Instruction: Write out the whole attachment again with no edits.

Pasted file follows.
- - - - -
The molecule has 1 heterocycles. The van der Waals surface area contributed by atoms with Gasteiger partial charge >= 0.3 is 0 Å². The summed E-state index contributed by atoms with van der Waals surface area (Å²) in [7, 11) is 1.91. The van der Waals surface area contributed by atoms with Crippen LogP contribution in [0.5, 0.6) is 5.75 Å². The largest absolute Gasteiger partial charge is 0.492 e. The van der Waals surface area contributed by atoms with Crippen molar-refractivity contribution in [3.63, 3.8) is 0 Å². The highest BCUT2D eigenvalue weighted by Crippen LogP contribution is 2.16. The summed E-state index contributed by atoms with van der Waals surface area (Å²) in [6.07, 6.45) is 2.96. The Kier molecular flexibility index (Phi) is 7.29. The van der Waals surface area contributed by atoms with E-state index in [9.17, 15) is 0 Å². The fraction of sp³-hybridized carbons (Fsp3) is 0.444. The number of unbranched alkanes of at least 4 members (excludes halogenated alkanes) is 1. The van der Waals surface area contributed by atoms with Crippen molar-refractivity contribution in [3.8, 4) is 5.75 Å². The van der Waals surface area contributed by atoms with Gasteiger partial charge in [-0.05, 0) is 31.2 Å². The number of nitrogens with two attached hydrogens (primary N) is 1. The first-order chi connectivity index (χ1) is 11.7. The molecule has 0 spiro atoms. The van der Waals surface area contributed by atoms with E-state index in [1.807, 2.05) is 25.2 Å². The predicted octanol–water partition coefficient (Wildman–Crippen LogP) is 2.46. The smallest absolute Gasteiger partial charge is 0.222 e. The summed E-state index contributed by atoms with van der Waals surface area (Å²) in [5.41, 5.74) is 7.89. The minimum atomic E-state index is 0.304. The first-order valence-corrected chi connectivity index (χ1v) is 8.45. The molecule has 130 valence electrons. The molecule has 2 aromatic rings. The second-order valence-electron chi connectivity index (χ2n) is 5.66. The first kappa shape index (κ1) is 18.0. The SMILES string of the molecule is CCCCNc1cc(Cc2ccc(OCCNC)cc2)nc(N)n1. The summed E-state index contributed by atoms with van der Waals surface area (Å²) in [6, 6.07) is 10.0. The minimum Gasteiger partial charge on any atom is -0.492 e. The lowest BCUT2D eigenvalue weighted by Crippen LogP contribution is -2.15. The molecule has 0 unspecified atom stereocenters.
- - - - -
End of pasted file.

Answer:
The molecule has 1 heterocycles. The van der Waals surface area contributed by atoms with Gasteiger partial charge >= 0.3 is 0 Å². The summed E-state index contributed by atoms with van der Waals surface area (Å²) in [7, 11) is 1.91. The van der Waals surface area contributed by atoms with Crippen LogP contribution in [0.5, 0.6) is 5.75 Å². The largest absolute Gasteiger partial charge is 0.492 e. The van der Waals surface area contributed by atoms with Crippen molar-refractivity contribution in [3.63, 3.8) is 0 Å². The highest BCUT2D eigenvalue weighted by Crippen LogP contribution is 2.16. The summed E-state index contributed by atoms with van der Waals surface area (Å²) in [6.07, 6.45) is 2.96. The Kier molecular flexibility index (Phi) is 7.29. The van der Waals surface area contributed by atoms with E-state index in [9.17, 15) is 0 Å². The fraction of sp³-hybridized carbons (Fsp3) is 0.444. The number of unbranched alkanes of at least 4 members (excludes halogenated alkanes) is 1. The van der Waals surface area contributed by atoms with Crippen molar-refractivity contribution in [3.8, 4) is 5.75 Å². The van der Waals surface area contributed by atoms with Gasteiger partial charge in [-0.05, 0) is 31.2 Å². The number of nitrogens with two attached hydrogens (primary N) is 1. The first-order chi connectivity index (χ1) is 11.7. The molecule has 0 spiro atoms. The van der Waals surface area contributed by atoms with E-state index in [1.807, 2.05) is 25.2 Å². The predicted octanol–water partition coefficient (Wildman–Crippen LogP) is 2.46. The smallest absolute Gasteiger partial charge is 0.222 e. The summed E-state index contributed by atoms with van der Waals surface area (Å²) in [5.41, 5.74) is 7.89. The minimum atomic E-state index is 0.304. The first-order valence-corrected chi connectivity index (χ1v) is 8.45. The molecule has 130 valence electrons. The molecule has 2 aromatic rings. The second-order valence-electron chi connectivity index (χ2n) is 5.66. The first kappa shape index (κ1) is 18.0. The SMILES string of the molecule is CCCCNc1cc(Cc2ccc(OCCNC)cc2)nc(N)n1. The summed E-state index contributed by atoms with van der Waals surface area (Å²) in [6, 6.07) is 10.0. The minimum Gasteiger partial charge on any atom is -0.492 e. The lowest BCUT2D eigenvalue weighted by Crippen LogP contribution is -2.15. The molecule has 0 unspecified atom stereocenters.